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What the settlement for residential care employees means
What the settlement for residential care employees means

John McGill wonders if the settlement for residential care employees is the labour market equivalent of the Kaikoura earthquake.

Pay increases affecting large groups of workers have a long history in New Zealand. Some may remember the General Wage Orders, through what was known as the Arbitration Court. They were seen at the time as a mechanism for addressing issues around pay increases for large groups of unionised employees (over 40 percent of the workforce back in the day) within an economy where the government was comfortable with its control of much of it. General Wage Order’s died in the early 1980s.

Although the circumstances and environment surrounding the residential care employee’s settlement could not be more different, as it affects a very specific group and is related to pay equity, the size of the agreement, an announcement from the Prime Minister, and clear union jubilation, all hark back to an earlier era. 

In addition, it was always reasonably clear with the earlier mechanisms that non-union employees (i.e. those not directly affected by the GWO) would receive them, often at precisely the same level, and so it proved over many years.

This settlement with care workers affects 55,000 low paid employees spread across many organisations, although obviously concentrated in the health sector. The initial effects will be felt immediately (from July 1, 2017) with implications across a number of areas. These include:

• Pay compression with respect to reporting relationships. Our not-for-profit survey covers these groups and even the most casual examination of the survey data shows pay relationships with supervisors and managers now virtually reversed. This situation is not sustainable.

• Relativity with groups that deem themselves to be similar, or have had actual linkages between pay levels in the past with the caregivers. Despite the Prime Minister being clear that the relativities have changed and arguments around these will not be entertained, I think this will be difficult to sustain over time. Perhaps relativities will shift somewhat but they are unlikely to change dramatically. This latter issue can become divisive as addressing it is both time consuming and expensive.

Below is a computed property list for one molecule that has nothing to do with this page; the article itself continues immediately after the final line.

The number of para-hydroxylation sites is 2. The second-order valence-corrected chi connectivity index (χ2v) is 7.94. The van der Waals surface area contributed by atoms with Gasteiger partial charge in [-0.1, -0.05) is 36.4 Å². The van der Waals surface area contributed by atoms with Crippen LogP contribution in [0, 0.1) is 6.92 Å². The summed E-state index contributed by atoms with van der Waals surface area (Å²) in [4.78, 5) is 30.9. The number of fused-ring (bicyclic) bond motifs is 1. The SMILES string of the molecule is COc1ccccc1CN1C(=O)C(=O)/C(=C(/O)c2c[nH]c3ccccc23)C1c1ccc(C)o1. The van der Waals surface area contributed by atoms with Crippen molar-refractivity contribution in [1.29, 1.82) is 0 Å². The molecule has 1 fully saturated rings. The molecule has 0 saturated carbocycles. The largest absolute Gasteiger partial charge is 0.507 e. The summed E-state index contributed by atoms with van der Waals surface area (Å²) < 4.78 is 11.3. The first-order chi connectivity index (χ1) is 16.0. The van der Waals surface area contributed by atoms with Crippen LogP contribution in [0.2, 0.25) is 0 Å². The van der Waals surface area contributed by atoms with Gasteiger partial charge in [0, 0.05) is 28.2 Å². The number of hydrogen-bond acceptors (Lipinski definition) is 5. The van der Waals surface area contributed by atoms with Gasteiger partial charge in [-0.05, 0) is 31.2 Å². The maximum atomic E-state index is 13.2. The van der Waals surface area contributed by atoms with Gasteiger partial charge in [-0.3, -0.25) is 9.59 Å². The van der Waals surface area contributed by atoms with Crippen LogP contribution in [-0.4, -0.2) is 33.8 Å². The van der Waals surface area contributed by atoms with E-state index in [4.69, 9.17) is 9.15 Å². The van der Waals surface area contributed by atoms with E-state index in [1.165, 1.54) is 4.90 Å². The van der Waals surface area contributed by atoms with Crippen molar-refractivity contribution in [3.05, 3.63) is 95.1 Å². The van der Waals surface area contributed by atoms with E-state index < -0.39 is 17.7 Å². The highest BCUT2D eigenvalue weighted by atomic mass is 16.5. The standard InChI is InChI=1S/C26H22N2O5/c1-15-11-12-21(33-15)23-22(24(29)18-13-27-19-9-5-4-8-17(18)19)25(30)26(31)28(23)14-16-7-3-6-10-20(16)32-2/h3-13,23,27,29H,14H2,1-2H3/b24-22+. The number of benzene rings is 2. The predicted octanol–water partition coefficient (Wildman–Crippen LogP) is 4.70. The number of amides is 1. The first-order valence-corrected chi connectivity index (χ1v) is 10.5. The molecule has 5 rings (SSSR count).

• Generally raised expectations. While the feel-good factor of a group of employees long seen as deserving, get what most see as a fair increase, other groups may well have the view that they too are equally deserving. As employees from the care sector are such a large group and the percentage increases they will receive are relatively large, coupled with the agreement having generated very widespread interest, many other employee groups will be looking at their options.

On the latter point, although the low levels of inflation have resulted in real increases in pay, other pressures have only been all too real. Housing and transport cost rises in Auckland for example are the most obvious.

Although the settlement parameters have been clearly outlined, the detail of how the settlement was reached, i.e. what comparators were used and what weight was given to what groups, has not been forthcoming. 

New legislation around the conduct of pay equity claims is being enacted; the draft legislation came very shortly after the settlement announcement and it is clear the government has a good idea of how it wants future cases conducted. There has been much talk of the “bar being set high” and the like. There is no doubt this is a groundbreaking settlement (a very big earthquake), let’s see how the aftershocks affect the landscape, it looks like there will be a lot of them. M

 

John McGill is the CEO at Strategic Pay. 

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